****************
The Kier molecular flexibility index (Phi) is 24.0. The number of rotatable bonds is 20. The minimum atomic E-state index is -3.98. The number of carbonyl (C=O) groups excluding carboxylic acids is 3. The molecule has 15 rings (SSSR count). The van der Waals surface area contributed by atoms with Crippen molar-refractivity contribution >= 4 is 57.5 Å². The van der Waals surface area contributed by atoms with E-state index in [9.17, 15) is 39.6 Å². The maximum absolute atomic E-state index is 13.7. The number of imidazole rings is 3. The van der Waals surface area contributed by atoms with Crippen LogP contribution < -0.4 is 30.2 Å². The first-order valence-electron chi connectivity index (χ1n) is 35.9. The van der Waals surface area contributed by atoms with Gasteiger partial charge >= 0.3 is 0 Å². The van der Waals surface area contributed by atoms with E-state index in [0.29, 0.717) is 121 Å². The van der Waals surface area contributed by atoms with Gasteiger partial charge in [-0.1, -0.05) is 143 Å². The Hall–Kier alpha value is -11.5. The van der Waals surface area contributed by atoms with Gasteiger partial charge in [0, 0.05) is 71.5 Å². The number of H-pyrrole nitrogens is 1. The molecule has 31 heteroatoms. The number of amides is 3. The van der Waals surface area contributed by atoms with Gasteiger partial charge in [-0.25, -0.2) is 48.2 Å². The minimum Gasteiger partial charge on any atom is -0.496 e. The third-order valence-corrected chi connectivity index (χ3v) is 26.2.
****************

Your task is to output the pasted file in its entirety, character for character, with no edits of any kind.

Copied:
The Kier molecular flexibility index (Phi) is 24.0. The number of rotatable bonds is 20. The minimum atomic E-state index is -3.98. The number of carbonyl (C=O) groups excluding carboxylic acids is 3. The molecule has 15 rings (SSSR count). The van der Waals surface area contributed by atoms with Crippen molar-refractivity contribution >= 4 is 57.5 Å². The van der Waals surface area contributed by atoms with E-state index in [9.17, 15) is 39.6 Å². The maximum absolute atomic E-state index is 13.7. The number of imidazole rings is 3. The van der Waals surface area contributed by atoms with Crippen LogP contribution < -0.4 is 30.2 Å². The first-order valence-electron chi connectivity index (χ1n) is 35.9. The van der Waals surface area contributed by atoms with Gasteiger partial charge >= 0.3 is 0 Å². The van der Waals surface area contributed by atoms with E-state index in [0.29, 0.717) is 121 Å². The van der Waals surface area contributed by atoms with Gasteiger partial charge in [-0.1, -0.05) is 143 Å². The Hall–Kier alpha value is -11.5. The van der Waals surface area contributed by atoms with Gasteiger partial charge in [0, 0.05) is 71.5 Å². The number of H-pyrrole nitrogens is 1. The molecule has 31 heteroatoms. The number of amides is 3. The van der Waals surface area contributed by atoms with Gasteiger partial charge in [-0.25, -0.2) is 48.2 Å². The minimum Gasteiger partial charge on any atom is -0.496 e. The third-order valence-corrected chi connectivity index (χ3v) is 26.2.